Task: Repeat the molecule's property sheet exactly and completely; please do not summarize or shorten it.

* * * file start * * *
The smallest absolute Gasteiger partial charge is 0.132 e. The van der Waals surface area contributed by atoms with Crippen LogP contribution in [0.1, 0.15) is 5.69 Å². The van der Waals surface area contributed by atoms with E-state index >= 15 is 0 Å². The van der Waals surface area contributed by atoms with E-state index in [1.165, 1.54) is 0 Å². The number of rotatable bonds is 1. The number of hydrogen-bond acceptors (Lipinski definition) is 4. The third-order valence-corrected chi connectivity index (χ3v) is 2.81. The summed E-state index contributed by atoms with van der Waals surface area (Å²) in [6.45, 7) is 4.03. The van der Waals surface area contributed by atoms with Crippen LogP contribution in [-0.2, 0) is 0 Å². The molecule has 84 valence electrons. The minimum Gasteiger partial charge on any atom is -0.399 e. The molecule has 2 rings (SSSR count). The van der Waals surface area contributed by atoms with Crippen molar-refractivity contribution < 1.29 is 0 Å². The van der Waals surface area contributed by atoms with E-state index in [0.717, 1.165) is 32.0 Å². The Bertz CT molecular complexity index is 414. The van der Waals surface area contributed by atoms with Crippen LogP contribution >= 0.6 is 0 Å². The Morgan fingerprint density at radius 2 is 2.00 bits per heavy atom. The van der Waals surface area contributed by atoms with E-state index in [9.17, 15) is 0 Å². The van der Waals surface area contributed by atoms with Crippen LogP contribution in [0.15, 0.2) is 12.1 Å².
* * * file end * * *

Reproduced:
The smallest absolute Gasteiger partial charge is 0.132 e. The van der Waals surface area contributed by atoms with Crippen LogP contribution in [0.1, 0.15) is 5.69 Å². The van der Waals surface area contributed by atoms with E-state index >= 15 is 0 Å². The van der Waals surface area contributed by atoms with E-state index in [1.165, 1.54) is 0 Å². The number of rotatable bonds is 1. The number of hydrogen-bond acceptors (Lipinski definition) is 4. The third-order valence-corrected chi connectivity index (χ3v) is 2.81. The summed E-state index contributed by atoms with van der Waals surface area (Å²) in [6.45, 7) is 4.03. The van der Waals surface area contributed by atoms with Crippen LogP contribution in [-0.2, 0) is 0 Å². The molecule has 84 valence electrons. The minimum Gasteiger partial charge on any atom is -0.399 e. The molecule has 2 rings (SSSR count). The van der Waals surface area contributed by atoms with Crippen molar-refractivity contribution < 1.29 is 0 Å². The van der Waals surface area contributed by atoms with E-state index in [0.717, 1.165) is 32.0 Å². The Bertz CT molecular complexity index is 414. The van der Waals surface area contributed by atoms with Crippen LogP contribution >= 0.6 is 0 Å². The Morgan fingerprint density at radius 2 is 2.00 bits per heavy atom. The van der Waals surface area contributed by atoms with E-state index in [9.17, 15) is 0 Å². The van der Waals surface area contributed by atoms with Crippen LogP contribution in [0.15, 0.2) is 12.1 Å².